A week ago (sadly, my most recent blog post) I blogged about a school district monitoring their students by remotely turning on the webcams of their school-issued laptops. This story has really ballooned. On one site I have been following a thread about it and many links have been posted. Here are a few- click the titles for the full articles:
…AP reports the FBI is investigating the school district’s webcam program, and district spokesman Doug Young suggests without claiming that Harriton High School student Blake J. Robbins’ webcam was activated only because the laptop had been reported stolen — in accordance with an established policy. The boy was charged with an undisclosed infraction based on an image the school picked up from his webcam. District superintendent Christopher W. McGinley, in an orotund statement, defends the program while canceling it. And just to make clear that we’re still in high school, Master Robbins appears to have gotten in trouble when he was photographed eating Mike and Ikes…
…Yesterday, U.S. District Court Judge Jan DuBois issued a consent order that prevents Lower Merion School District of Ardmore, Pa., from “remotely activating any and all web cams embedded in lap top [sic] computers issued to students … or from remotely taking screenshots of such computers.”
Lower Merion spokesman Doug Young said today that the district would fully cooperate with the court order…
…The truly amazing part of this story is what’s coming out from comments from the students themselves. Some of the interesting points:
- Possession of a monitored Macbook was required for classes
- Possession of an unmonitored personal computer was forbidden and would be confiscated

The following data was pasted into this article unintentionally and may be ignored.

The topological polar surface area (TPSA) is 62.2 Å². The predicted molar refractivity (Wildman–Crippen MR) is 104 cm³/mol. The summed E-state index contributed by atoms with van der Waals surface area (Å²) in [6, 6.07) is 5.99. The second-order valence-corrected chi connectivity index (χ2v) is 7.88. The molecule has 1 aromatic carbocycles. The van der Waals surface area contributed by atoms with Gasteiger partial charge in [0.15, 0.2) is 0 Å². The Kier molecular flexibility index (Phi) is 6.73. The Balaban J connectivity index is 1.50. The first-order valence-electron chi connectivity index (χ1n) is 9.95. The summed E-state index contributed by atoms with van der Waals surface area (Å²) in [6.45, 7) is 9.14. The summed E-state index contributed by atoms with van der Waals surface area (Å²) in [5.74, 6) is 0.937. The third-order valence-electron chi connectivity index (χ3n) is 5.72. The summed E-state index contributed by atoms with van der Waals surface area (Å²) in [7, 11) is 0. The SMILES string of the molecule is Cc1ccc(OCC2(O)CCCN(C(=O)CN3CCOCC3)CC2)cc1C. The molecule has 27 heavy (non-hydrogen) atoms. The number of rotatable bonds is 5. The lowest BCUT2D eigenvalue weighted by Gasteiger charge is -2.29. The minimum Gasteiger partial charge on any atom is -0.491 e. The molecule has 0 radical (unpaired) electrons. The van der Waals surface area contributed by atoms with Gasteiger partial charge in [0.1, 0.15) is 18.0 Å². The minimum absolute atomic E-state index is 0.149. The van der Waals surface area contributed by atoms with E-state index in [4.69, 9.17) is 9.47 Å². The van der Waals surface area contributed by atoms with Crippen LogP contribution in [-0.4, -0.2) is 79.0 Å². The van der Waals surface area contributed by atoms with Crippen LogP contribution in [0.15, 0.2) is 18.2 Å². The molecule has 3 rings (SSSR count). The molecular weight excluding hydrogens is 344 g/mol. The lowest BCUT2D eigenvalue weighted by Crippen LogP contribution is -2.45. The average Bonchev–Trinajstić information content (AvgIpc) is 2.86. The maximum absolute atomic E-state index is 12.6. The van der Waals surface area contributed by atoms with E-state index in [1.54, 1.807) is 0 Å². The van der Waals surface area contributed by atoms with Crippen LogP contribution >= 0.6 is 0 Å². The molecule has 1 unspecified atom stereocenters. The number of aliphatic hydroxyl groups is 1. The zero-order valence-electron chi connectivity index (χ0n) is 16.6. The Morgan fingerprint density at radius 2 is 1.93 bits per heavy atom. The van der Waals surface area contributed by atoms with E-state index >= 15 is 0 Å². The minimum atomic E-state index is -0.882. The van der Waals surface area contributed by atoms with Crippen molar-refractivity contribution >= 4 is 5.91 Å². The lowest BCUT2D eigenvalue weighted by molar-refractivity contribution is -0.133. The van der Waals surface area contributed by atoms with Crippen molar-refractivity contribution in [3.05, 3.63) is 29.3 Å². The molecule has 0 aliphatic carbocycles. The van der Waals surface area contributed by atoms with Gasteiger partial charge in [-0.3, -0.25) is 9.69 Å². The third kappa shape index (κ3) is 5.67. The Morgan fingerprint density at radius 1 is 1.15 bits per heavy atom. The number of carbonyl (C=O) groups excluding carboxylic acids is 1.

- Disabling the camera was impossible
- Jailbreaking a school laptop in order to secure it or monitor it against intrusion was an offense which merited expulsion
When I spoke at MIT about the wealth of electronic evidence I came across regarding Chinese gymnasts, I used the phrase “compulsory transparency”. I never thought I would be using the phrase to describe America, especially so soon, but that appears to be exactly the case…
The company selling the software used by a Pennsylvania school district to allegedly spy on its students blasted what it called laptop theft-recovery “vigilantism” today.
Absolute Software said it dissuades users of theft-recovery software from acting on their own. “We discourage any customer from taking theft recovery into their own hands,” said Stephen Midgley, the company’s head of marketing, in an interview Monday. “That’s best left in the hands of professionals.”…
There is now a Wikipedia page about the ongoing investigation of this lawsuit, though the blogs and articles (full of even more links for your perusal by the way) are more interesting IMHO.
Next up, something about my own unexciting life. Hopefully. 🙂